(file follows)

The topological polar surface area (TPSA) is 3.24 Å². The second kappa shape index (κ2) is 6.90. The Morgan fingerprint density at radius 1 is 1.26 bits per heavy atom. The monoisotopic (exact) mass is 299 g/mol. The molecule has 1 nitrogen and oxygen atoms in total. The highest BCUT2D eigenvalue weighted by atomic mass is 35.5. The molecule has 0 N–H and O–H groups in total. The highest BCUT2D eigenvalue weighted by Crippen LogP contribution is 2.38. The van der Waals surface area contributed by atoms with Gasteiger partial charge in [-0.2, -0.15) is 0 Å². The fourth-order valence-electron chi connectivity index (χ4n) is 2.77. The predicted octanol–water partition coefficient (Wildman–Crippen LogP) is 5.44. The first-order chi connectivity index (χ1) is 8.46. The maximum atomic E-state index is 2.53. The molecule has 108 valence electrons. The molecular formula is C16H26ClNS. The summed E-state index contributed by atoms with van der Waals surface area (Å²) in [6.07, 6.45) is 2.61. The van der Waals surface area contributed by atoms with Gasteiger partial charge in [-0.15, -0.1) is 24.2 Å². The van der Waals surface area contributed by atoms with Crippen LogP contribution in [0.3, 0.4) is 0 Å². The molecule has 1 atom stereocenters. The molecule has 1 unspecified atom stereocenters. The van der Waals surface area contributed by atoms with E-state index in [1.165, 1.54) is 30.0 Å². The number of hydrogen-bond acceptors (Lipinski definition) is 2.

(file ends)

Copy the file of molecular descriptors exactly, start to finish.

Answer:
The topological polar surface area (TPSA) is 3.24 Å². The second kappa shape index (κ2) is 6.90. The Morgan fingerprint density at radius 1 is 1.26 bits per heavy atom. The monoisotopic (exact) mass is 299 g/mol. The molecule has 1 nitrogen and oxygen atoms in total. The highest BCUT2D eigenvalue weighted by atomic mass is 35.5. The molecule has 0 N–H and O–H groups in total. The highest BCUT2D eigenvalue weighted by Crippen LogP contribution is 2.38. The van der Waals surface area contributed by atoms with Gasteiger partial charge in [-0.2, -0.15) is 0 Å². The fourth-order valence-electron chi connectivity index (χ4n) is 2.77. The predicted octanol–water partition coefficient (Wildman–Crippen LogP) is 5.44. The first-order chi connectivity index (χ1) is 8.46. The maximum atomic E-state index is 2.53. The molecule has 108 valence electrons. The molecular formula is C16H26ClNS. The summed E-state index contributed by atoms with van der Waals surface area (Å²) in [6.07, 6.45) is 2.61. The van der Waals surface area contributed by atoms with Gasteiger partial charge in [-0.15, -0.1) is 24.2 Å². The van der Waals surface area contributed by atoms with Crippen LogP contribution in [0.3, 0.4) is 0 Å². The molecule has 1 atom stereocenters. The molecule has 1 unspecified atom stereocenters. The van der Waals surface area contributed by atoms with E-state index in [1.165, 1.54) is 30.0 Å². The number of hydrogen-bond acceptors (Lipinski definition) is 2.